I did a quick math equation in my head. We were consuming way too much fuel. The assumed 10mpg was slashed to 5mpg. With a 15 gallon tank and no fuel until RM80 we were going to be in a severe situation. Fisher started the car as I fumbled with my harness and air connection. I got four out of five points attached and my visor was severely fogged. We radioed our status to the chase crew and charged ahead.
We still were taking on some race traffic from behind from not only sportsman’s vehicles, but vehicles that were temporarily broken down. A red Class 10 rail buggy that we passed 30 miles ago finally was trying to catch up. It squeezed through to our right, biting into our right front fender, leaving tire marks and scars from its bead locker bolts. Even though I didn’t see a race mile marker until race mile 65, I was calling out to our support crew in the Ford Raptor: “1137 race to 1137 chase, we’re running A-okay”.
It was fully dark when we pulled into a bustling Baja Pits 1 RM80 where supposedly more capable vehicles were already retreating on their trailers. We climbed out of the car and let the crew fuel and check the vehicle. They checked lug nut torque, and the engine timing and we pulled the smashed fender out of the way of the tire. No smoking guns telling us why the fuel consumption was cut in half. Evan swapped the faulty GPS memory chip and Josh climbed in the driver’s seat. They were gone before we knew it.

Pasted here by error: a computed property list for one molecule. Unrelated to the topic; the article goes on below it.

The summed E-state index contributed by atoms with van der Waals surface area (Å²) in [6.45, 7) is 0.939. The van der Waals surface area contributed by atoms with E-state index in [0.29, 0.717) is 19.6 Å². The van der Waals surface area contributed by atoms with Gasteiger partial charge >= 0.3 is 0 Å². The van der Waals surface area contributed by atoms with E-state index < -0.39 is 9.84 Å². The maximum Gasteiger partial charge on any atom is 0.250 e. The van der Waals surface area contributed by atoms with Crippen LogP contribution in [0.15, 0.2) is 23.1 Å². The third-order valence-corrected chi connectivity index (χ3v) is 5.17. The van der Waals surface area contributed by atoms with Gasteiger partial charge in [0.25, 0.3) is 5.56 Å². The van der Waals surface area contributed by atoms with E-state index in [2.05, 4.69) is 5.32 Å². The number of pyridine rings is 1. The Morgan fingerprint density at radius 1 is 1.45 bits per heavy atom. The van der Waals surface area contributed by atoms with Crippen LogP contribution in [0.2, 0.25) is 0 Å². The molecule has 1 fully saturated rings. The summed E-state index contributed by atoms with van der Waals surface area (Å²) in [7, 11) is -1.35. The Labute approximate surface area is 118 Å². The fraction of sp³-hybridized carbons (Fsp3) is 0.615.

We ate a quick snack and then jumped into the chase vehicles – Fisher in Chase 2 and me in Chase 1. We had to chase on-course to traverse in time for the driver change. We determined that we need to figure out the fuel consumption issue right away. After a few miles, we stopped to fuel the chase vehicles at a Pemex station and pulled off on the opposite side of the road to set up an impromptu pit. I pulled out my tool kit, carburetor jets, screwdrivers and a few wrenches. 1137 rounded the corner on the pavement and down the hill, then pulled in for service. They shut off the engine, and we went to work. I loosened the hose clamp for the carburetor hat and fuel connection, as well as the throttle cable and two M8 nuts. I swapped the 122.5 main jet for the 120 jet and put the carburetor back together. I ran to the front where the rest of the team was under the hood looking at the fuel cell. I immediately noticed that the gasket for the sending unit was improperly seated and pinched between the sender and cell. I handed Paul a Phillip’s head screwdriver to repair the loose sender. He also noticed the fuel fill inlet connection was not tight. We buttoned up, topped-off with fuel and fired the engine. Off they drove into the night.
We hopped back into the chase vehicles and headed on-course for BFG Pit 1. Still excited and slightly hyperthermic, the bumpy, slosh-y backseat of the chase truck turned my stomach. Motion sickness was setting in. All I could do to not vomit was to shut my eyes and focus on breathing. The heavy breaths only made it worse. My arms started to tingle as I hyperventilated. I had to slow down. Two miles shy of BFG 1 I had Jason pull the truck over. I stumbled out of the back door of the truck and took a moment. I loosened my stifling race suit and got my feet on the ground. After a pee break and fresh air we all piled back into the truck toward BFG 1. We missed our driver change by 30 minutes since the chase wasn’t fully able to keep up with the race. The race car fueled and left before we even showed up. Fisher and I both got into Chase 3. I laid down, still sick.